Farmers should be aware that the method in which they handle inventories in arriving at taxable income could result in a tax audit by the Internal Revenue Service, a Utah State University Extension specialist said.
IRS Code 471 requires the use of inventories when necessary to clearly determine income, said Larry K. Bond, economics specialist in farm management.Bond said some taxpayers, the majority of them farmers, are including in their inventory expenses the cost of goods sold. The bulk of the cases involve the cost of feeder or breeding livestock.
The IRS has found a great many cases in which the cost of livestock sold far exceeds the gross receipts from the sale of livestock. This can happen in the normal course of business and is legitimate where records are kept on a cash rather than an accrual basis, he said.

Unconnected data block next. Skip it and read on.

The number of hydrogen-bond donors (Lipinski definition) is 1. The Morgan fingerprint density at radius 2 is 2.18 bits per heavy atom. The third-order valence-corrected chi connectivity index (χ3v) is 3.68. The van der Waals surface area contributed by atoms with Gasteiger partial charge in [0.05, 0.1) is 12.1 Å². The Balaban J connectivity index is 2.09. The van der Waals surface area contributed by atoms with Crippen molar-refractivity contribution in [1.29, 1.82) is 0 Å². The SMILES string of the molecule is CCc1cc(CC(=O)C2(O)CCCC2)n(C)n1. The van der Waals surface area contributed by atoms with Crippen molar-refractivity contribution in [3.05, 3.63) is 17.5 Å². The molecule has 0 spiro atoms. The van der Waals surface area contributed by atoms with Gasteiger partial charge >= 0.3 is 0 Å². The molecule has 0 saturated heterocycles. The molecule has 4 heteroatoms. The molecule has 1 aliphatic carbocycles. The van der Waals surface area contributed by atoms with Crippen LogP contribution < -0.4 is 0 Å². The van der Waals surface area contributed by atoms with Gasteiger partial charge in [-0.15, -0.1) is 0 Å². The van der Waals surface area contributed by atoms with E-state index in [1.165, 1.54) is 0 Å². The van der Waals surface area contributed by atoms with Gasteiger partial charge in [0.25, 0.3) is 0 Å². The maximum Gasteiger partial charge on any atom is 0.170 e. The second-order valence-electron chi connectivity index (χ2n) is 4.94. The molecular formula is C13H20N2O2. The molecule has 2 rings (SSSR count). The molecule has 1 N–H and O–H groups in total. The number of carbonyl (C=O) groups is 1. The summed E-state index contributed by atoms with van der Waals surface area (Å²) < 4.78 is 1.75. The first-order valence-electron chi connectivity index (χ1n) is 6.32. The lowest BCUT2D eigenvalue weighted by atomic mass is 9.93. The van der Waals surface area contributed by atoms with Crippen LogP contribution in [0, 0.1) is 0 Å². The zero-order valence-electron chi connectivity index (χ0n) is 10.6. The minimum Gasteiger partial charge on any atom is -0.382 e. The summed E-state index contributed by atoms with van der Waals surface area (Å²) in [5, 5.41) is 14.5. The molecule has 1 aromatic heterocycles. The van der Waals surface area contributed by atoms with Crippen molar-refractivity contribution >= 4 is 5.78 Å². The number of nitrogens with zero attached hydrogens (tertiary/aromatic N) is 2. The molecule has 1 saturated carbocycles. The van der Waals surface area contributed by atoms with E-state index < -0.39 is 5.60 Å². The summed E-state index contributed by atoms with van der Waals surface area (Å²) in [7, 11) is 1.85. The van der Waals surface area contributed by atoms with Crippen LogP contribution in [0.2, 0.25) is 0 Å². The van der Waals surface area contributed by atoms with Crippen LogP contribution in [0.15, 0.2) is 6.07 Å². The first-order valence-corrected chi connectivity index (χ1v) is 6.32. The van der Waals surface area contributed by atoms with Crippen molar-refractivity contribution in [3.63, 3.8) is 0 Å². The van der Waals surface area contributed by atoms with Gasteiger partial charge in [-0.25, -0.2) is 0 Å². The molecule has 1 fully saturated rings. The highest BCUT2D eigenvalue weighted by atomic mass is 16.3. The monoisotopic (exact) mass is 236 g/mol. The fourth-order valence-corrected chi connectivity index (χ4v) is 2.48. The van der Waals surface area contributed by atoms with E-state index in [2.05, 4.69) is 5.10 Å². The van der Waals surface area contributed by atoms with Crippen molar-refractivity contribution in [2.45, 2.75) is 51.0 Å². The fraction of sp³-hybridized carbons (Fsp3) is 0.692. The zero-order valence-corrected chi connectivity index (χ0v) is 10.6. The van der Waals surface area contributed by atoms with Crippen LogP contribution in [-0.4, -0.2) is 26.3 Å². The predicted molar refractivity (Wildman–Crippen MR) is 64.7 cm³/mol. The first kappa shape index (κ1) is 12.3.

Livestock purchased for resale may not all be sold the same year they are acquired. Yet the cost of those animals is often written off as an expense the year they are purchased. Bond said this should be offset the following year when sale receipts far exceed the cost of the animals plus the feed.
"We're not sure why the IRS has alerted us to this issue since there seems to be reason to expect situations like that explained," he said.